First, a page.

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Reason (Part 1)

Reason (Part 1)

Those who witnessed the scientific spirit fostered by the Enlightenment would scarcely believe that over 400 years later, Faith would still have an upper hand over Reason. Today as technologically advanced nations still debate the merits of Creationism and Evolution, the developing world falls prey to blind faith and religious war. Everywhere privatization and a rush to corner ever-depleting natural resources has catapulted corporates and their extreme right wing storm-troopers into power. With the collapse of egalitarian values, democracy itself is under siege. That we, the temporarily comfortable, rarely notice, is because an embedded media controls both information and entertainment. We see what they want us to see and quickly tire of seeing anything that matters. Reason takes us to a macrocosm – India, the world’s largest democracy. Its eight chapters are a chilling account of how murder and mind control are being applied to systematically dismantle secular democracy in a country which once aspired not just to Liberty, Egalite and Fraternity, but to lead the post-war world out of its mindless spiral of violence and greed. And yet the battle for Reason is not lost. Even as Brahminism (a priest ordained caste hierarchy that withheld knowledge from the working castes) drapes itself in the national flag and sends out its hit squads, resistance has not ended. For every brave rationalist gunned down or driven to suicide, many more take up the mantle. Reason is then both a warning and a promise.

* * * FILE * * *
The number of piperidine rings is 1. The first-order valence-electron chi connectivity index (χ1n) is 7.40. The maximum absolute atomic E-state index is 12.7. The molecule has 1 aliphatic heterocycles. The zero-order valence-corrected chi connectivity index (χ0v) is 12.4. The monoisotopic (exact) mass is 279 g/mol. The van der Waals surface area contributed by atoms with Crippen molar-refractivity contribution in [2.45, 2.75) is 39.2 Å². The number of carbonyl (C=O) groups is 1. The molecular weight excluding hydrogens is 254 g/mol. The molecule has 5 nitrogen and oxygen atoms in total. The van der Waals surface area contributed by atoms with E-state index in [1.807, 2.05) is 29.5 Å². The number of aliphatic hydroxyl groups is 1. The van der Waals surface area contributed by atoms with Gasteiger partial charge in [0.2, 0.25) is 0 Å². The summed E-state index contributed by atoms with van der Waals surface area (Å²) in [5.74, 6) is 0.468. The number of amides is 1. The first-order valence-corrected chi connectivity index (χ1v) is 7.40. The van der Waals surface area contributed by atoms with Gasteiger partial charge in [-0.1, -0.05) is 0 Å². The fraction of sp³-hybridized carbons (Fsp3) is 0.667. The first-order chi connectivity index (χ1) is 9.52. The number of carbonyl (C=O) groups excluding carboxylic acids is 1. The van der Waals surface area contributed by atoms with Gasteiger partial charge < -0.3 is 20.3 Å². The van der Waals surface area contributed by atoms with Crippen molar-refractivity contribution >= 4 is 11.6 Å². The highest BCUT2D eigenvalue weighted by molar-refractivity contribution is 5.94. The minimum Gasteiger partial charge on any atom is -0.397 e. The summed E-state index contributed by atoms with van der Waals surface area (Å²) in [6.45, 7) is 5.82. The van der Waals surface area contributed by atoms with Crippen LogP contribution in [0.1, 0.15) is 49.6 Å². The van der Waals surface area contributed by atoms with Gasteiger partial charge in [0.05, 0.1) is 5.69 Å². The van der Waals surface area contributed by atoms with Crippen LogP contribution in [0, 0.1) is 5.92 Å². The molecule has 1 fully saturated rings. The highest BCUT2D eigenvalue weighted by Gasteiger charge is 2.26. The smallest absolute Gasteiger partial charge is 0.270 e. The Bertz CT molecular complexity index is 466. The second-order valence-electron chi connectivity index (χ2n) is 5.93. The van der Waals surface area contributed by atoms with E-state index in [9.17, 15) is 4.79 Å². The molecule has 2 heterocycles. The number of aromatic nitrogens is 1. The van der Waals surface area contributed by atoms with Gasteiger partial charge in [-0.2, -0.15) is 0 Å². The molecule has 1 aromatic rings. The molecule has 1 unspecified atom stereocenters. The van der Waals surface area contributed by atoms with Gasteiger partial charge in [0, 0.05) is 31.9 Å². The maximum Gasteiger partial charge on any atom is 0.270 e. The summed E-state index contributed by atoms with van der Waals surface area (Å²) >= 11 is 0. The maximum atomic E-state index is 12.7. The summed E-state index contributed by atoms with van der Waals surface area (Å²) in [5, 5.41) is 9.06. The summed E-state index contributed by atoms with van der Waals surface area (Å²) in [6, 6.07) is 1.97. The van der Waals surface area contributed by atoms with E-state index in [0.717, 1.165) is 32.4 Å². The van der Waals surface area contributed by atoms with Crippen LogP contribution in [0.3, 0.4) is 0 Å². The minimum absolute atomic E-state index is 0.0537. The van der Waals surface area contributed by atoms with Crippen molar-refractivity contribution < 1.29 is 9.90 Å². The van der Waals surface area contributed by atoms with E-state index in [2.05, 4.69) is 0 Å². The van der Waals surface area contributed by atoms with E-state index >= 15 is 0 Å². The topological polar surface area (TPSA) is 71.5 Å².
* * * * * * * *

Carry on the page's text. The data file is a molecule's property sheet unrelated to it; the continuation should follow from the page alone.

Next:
"A sprawling compendium in chapters of the cultures of religious mystification and fervent Hindu nationalism that plague today’s India, and a brave attempt, per its title, to advocate for rational thought and truth-telling. A powerful work that bears the impact of the dark, messy, and dangerous fire being stoked in [Patwardhan's] country that has analogies in many others. Reason portrays a world that needs to be changed, and by portraying it, becomes a tool for that change." —Mubi

Citation

Main credits

Other credits

[Music, Shahir Nikam [and 6 others]]; [camera and sound, Anand Patwardhan, Simantini Dhuru].


Keywords

India, fundamentalism, religion, democracy; "Reason (Part 1)"; Anand Patwardhan; "Vivek",doc; politics; religion; sociss

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